The problem with the Democrats is they cheated Bernie Sanders out of his primary, lied about the Nevada convention, have moved to the right, become corrupt and corporate owned like the Republicans, and refuse to support progressive policies that we desperately need in this country like single payer universal healthcare, free colleges, a $15.00 an hour minimum wage, and marijuana legalization. The Democrats need to move back to the left on issues, and terminate and replace most of their corporate establishment crooks like Nancy Pelosi, and Diane Feinstein who are extremely wealthy, and refusing to support single payer universal healthcare, because they are bought and paid for by our criminal healthcare industry like the Republicans. We need to replace all the corrupt corporate establishment Democrats like Schummer and Pelosi with honest progressives like Nina Turner, Tulsi Gabbard, Alan Grayson, Elizabeth Warren, or Bernie Sanders. Otherwise people won’t vote for the corrupt Democrats, and this fraud Trump will win again in 2020. The Democrats also need to get rid of their extremely unfair super delegate rule, that gives the incumbent over 400 super delegates before even having a challenger.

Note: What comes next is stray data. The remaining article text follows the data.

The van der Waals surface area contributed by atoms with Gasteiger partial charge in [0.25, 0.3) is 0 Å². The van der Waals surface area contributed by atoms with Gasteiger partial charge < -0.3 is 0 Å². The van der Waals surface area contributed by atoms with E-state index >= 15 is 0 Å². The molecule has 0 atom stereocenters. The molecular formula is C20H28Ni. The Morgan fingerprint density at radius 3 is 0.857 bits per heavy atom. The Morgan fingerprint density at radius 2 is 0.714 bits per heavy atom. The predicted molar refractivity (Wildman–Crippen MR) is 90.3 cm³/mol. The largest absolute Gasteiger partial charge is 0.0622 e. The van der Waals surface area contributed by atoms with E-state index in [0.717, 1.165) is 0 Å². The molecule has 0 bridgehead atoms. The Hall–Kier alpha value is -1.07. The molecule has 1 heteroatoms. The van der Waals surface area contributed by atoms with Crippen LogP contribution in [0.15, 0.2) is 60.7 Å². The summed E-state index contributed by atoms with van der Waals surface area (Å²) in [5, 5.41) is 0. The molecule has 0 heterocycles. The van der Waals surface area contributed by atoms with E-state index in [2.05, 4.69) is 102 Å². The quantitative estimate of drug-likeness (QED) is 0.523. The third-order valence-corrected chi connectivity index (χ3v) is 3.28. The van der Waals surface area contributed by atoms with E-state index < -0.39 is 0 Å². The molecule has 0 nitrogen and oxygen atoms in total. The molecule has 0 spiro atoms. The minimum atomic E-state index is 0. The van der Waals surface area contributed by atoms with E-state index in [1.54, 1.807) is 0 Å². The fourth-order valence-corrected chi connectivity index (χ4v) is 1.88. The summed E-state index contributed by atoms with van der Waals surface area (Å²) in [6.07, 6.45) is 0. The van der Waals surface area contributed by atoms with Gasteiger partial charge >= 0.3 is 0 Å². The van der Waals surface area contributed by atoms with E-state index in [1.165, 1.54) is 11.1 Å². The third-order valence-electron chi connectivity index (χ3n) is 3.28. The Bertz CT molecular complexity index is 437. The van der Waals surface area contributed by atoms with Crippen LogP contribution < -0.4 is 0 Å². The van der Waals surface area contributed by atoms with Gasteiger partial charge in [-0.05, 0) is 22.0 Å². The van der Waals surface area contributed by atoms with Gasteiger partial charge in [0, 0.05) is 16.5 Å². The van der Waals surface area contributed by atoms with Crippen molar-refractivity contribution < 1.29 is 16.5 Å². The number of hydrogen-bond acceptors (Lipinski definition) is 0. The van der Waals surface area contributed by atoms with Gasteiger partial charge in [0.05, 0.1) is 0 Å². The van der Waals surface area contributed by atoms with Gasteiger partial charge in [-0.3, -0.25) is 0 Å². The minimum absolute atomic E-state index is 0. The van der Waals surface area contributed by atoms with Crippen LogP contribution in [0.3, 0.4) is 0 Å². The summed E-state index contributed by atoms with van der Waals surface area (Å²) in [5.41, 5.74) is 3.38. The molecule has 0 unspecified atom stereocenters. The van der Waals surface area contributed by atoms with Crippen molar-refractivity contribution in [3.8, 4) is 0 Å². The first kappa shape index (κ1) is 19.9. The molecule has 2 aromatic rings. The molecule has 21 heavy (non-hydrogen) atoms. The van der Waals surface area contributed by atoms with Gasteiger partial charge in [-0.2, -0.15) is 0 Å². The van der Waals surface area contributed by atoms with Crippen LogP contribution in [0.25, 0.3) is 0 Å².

Carl R
Carl R5 months ago


Dan B
Dan B5 months ago

Herbert C.,
I agree in the long run. However, in the short term, the voters tend to waffle between the two major parties. They run back and forth, from to the other, thinking that the recent ills will somehow be overcome, if we elect the other party into power. The pendulum keeps swinging back and forth, but with every swing back, the Democrats wind up losing more and more.

Herbert C
Herbert C5 months ago

No, it's not very likely. The Dems have lost a lot of their bench of candidates over the last 8 or so years. The sheer number of state legislatures that are trending Republican or have switched to Republican is staggering. This means that whatever the Dems are doing to appeal to independent/purple voters is not working. Unless they change their strategies, merely screaming against Trump won't win enough converts. And counting on Republican retirements sounds like desperation.

Mary B
Mary B5 months ago

Of course the Democrats will get back into power. It's the only way the country can move forward with a 'for the people agenda'. Who wants Nazis , Confederates, big business men, environmental destroyers, ignorant gullible unqualified fools pretending to run our government because they really have nothing to offer except lies, spin and conspiracies. Nobody believes you rightwing people except yourselves. And it's way past time that you deprogram your ridiculous propaganda.